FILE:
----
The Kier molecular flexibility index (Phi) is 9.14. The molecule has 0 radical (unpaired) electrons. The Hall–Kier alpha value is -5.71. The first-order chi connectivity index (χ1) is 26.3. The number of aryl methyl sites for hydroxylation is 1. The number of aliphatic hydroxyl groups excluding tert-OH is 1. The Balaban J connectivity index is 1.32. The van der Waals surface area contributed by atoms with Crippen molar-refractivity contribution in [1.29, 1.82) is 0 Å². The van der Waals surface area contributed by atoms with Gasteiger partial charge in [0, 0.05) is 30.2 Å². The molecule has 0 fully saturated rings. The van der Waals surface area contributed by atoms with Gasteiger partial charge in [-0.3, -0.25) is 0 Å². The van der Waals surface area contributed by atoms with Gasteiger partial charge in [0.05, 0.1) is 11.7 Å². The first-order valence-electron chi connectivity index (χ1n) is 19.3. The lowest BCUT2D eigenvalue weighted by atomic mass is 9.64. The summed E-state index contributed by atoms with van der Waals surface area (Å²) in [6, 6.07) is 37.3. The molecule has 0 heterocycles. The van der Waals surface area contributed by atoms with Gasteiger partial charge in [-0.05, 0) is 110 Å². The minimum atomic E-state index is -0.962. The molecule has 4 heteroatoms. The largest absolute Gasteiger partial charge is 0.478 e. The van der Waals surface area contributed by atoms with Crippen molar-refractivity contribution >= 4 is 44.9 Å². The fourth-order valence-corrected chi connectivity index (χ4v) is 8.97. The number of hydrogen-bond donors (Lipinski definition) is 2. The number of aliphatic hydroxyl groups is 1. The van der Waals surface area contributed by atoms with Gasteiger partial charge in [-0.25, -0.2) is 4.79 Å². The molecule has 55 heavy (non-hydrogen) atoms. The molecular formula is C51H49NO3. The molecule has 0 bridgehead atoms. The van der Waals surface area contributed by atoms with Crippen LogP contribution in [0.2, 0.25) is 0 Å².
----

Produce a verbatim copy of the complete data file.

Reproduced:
The Kier molecular flexibility index (Phi) is 9.14. The molecule has 0 radical (unpaired) electrons. The Hall–Kier alpha value is -5.71. The first-order chi connectivity index (χ1) is 26.3. The number of aryl methyl sites for hydroxylation is 1. The number of aliphatic hydroxyl groups excluding tert-OH is 1. The Balaban J connectivity index is 1.32. The van der Waals surface area contributed by atoms with Crippen molar-refractivity contribution in [1.29, 1.82) is 0 Å². The van der Waals surface area contributed by atoms with Gasteiger partial charge in [0, 0.05) is 30.2 Å². The molecule has 0 fully saturated rings. The van der Waals surface area contributed by atoms with Gasteiger partial charge in [-0.3, -0.25) is 0 Å². The van der Waals surface area contributed by atoms with Gasteiger partial charge in [0.05, 0.1) is 11.7 Å². The first-order valence-electron chi connectivity index (χ1n) is 19.3. The lowest BCUT2D eigenvalue weighted by atomic mass is 9.64. The summed E-state index contributed by atoms with van der Waals surface area (Å²) in [6, 6.07) is 37.3. The molecule has 0 heterocycles. The van der Waals surface area contributed by atoms with Gasteiger partial charge in [-0.05, 0) is 110 Å². The minimum atomic E-state index is -0.962. The molecule has 4 heteroatoms. The largest absolute Gasteiger partial charge is 0.478 e. The van der Waals surface area contributed by atoms with Crippen molar-refractivity contribution >= 4 is 44.9 Å². The fourth-order valence-corrected chi connectivity index (χ4v) is 8.97. The number of hydrogen-bond donors (Lipinski definition) is 2. The number of aliphatic hydroxyl groups is 1. The van der Waals surface area contributed by atoms with Gasteiger partial charge in [-0.25, -0.2) is 4.79 Å². The molecule has 55 heavy (non-hydrogen) atoms. The molecular formula is C51H49NO3. The molecule has 0 bridgehead atoms. The van der Waals surface area contributed by atoms with Crippen LogP contribution in [0.2, 0.25) is 0 Å².